Fernando Sampedro, who holds a PhD in Food Technology from the Universidad Politécnica de Valencia, Associate Professor at the University of Minnesota (US), and consultant in risk assessment and food safety, as well as Marcos Sánchez-Plata, who holds a PhD in Food Science and Technology from the University of Nebraska and Associate Professor and founder-coordinator of the Poultry School, Meat School, and Inspector School programs at Texas Tech University (US), analyzed the new scenario after the recent modernization of the US food inspection systems in an interview with ChileCarne’s team. They also explained the current food safety requirements in the USA for imports of poultry meat and processed products.

1 What are the current food safety requirements in the United States for poultry imports?

MS: Chile’s national system ensures the US that it controls the food safety and animal health requirements for meat products in a manner similar to theirs. As long as the relevant Chilean authority, i.e., the Agricultural and Livestock Service (SAG) guarantees the same degree of protection that the US system provides, it will be guaranteed that Chilean products can be exported to the US. This is called “equivalence.” It is a global process negotiated on a country-to-country basis, initially remotely or through documents, and later on with in-person audits of the plants. The US Food Safety and Inspection Service (FSIF) determines whether SAG’s system has an equivalent level of control and food safety protection that meets their requirements. If something goes wrong with a Chilean product entering the US, FSIS will not complain to the particular plant; rather, it will request an analysis of the causes and mitigation measures from SAG, as the delegated compliance guarantor of the US requirements. Hence, SAG must ensure that Chilean plants comply with the requirements to export to the US market.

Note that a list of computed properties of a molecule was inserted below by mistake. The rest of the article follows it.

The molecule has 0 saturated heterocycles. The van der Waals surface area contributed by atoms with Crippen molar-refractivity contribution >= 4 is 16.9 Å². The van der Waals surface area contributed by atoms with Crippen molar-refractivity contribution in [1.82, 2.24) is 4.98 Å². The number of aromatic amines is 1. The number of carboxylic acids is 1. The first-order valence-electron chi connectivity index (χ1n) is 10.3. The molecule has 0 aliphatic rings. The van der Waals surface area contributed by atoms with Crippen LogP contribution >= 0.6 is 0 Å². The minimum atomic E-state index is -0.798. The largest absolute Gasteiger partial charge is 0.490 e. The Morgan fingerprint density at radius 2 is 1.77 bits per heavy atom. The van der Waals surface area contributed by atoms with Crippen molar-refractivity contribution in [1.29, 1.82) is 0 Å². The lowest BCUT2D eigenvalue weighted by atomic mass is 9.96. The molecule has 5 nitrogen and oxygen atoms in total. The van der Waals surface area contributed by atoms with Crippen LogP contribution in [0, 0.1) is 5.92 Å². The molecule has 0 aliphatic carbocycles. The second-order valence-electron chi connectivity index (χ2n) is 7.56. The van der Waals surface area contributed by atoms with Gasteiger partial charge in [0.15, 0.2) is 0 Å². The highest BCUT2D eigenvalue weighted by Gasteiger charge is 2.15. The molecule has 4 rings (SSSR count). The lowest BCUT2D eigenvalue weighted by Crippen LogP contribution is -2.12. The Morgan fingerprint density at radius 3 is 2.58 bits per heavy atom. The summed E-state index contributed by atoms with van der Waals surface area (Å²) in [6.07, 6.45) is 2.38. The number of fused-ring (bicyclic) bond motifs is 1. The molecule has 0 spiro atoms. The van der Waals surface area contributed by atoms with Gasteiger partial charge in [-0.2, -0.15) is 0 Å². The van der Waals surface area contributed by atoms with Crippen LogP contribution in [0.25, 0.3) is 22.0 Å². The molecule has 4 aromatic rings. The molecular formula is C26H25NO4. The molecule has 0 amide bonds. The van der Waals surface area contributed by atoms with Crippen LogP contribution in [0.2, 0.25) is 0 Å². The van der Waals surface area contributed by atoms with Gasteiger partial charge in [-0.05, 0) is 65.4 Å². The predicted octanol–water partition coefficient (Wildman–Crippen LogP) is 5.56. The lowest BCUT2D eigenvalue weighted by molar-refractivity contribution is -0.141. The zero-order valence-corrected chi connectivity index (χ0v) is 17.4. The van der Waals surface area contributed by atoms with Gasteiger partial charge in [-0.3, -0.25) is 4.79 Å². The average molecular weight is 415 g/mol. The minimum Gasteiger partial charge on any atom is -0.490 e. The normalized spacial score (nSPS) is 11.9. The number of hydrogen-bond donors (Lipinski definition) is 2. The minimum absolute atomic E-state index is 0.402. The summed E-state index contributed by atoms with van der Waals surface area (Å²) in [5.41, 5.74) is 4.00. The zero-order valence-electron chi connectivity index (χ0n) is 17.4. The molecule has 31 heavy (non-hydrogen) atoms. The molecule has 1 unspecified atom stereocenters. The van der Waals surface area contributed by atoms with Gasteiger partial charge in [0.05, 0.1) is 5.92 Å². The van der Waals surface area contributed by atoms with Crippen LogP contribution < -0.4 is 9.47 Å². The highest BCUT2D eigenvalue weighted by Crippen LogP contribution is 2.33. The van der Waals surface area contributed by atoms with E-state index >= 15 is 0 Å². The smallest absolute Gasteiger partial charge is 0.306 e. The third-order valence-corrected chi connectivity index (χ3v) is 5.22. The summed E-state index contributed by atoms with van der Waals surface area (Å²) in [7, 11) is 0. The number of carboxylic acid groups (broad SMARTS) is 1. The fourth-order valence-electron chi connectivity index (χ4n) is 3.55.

FS: The country as a whole obtains the approval, not a specific plant, and equivalence is by country. For example, if I guarantee that Chile has a system equivalent to that of the US, after approval, it becomes a country brand.

2 Regarding the recent modernization of the US food inspection system, what are the new issues to consider in terms of health regulations and precedents?

MS: In 1999, when HACCP began, there was an experiment called HIMP (HACCP-Based Inspection Models Project). Certain plants joined the program to identify how to make the inspection process more efficient, with official veterinary inspectors mainly dedicated to supervising the food safety program and reviewing the plants’ documents and data rather than inspecting the birds on the line. The proposal was for the plant’s staff to perform some of the inspector’s duties online under the inspector’s supervision. This change meant that the official inspector started focusing on food safety issues, trends, and more complex plant issues rather than on the daily minutiae of inspection. The idea is that if these processes work, there is greater optimization, and if the microbiological performance of processes provides the same level of protection, the plant can speed up the line. The incentive for plants to join this program was not only to optimize their processes, but also to increase the line speed to boost the yield. Therefore, plants need to demonstrate that higher process speeds provide the same level of food safety protection. The law states that an inspector can visually supervise up to 35 chickens per minute. Initially, the industry installed more inspection stations to increase the speed of the line and reach 140 chickens per minute. This system has been working relatively well with poultry since 2015. The issue is that increasing the speed of the line means there could be more occupational accidents and diseases among inspectors, and a food safety issue could then become an occupational health issue. We are currently addressing this while laboratories and universities are helping companies demonstrate their situation for these two parameters.